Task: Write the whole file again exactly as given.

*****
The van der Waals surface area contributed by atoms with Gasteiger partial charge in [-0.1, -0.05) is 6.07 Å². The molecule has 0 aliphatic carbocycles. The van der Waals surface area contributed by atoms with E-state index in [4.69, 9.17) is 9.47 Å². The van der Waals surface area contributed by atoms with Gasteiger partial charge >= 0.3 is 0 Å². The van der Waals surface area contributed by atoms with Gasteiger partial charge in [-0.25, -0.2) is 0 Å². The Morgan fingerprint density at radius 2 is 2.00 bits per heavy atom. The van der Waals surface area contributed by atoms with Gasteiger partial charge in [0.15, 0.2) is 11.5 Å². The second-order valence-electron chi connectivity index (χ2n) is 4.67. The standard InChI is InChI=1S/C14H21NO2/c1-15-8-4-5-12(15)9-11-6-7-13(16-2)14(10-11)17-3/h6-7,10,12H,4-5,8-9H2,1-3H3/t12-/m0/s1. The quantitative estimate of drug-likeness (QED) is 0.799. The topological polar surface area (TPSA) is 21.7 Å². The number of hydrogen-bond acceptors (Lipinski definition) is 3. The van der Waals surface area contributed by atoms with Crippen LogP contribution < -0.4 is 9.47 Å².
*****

The van der Waals surface area contributed by atoms with Gasteiger partial charge in [-0.1, -0.05) is 6.07 Å². The molecule has 0 aliphatic carbocycles. The van der Waals surface area contributed by atoms with E-state index in [4.69, 9.17) is 9.47 Å². The van der Waals surface area contributed by atoms with Gasteiger partial charge >= 0.3 is 0 Å². The van der Waals surface area contributed by atoms with Gasteiger partial charge in [-0.25, -0.2) is 0 Å². The Morgan fingerprint density at radius 2 is 2.00 bits per heavy atom. The van der Waals surface area contributed by atoms with Gasteiger partial charge in [0.15, 0.2) is 11.5 Å². The second-order valence-electron chi connectivity index (χ2n) is 4.67. The standard InChI is InChI=1S/C14H21NO2/c1-15-8-4-5-12(15)9-11-6-7-13(16-2)14(10-11)17-3/h6-7,10,12H,4-5,8-9H2,1-3H3/t12-/m0/s1. The quantitative estimate of drug-likeness (QED) is 0.799. The topological polar surface area (TPSA) is 21.7 Å². The number of hydrogen-bond acceptors (Lipinski definition) is 3. The van der Waals surface area contributed by atoms with Crippen LogP contribution < -0.4 is 9.47 Å².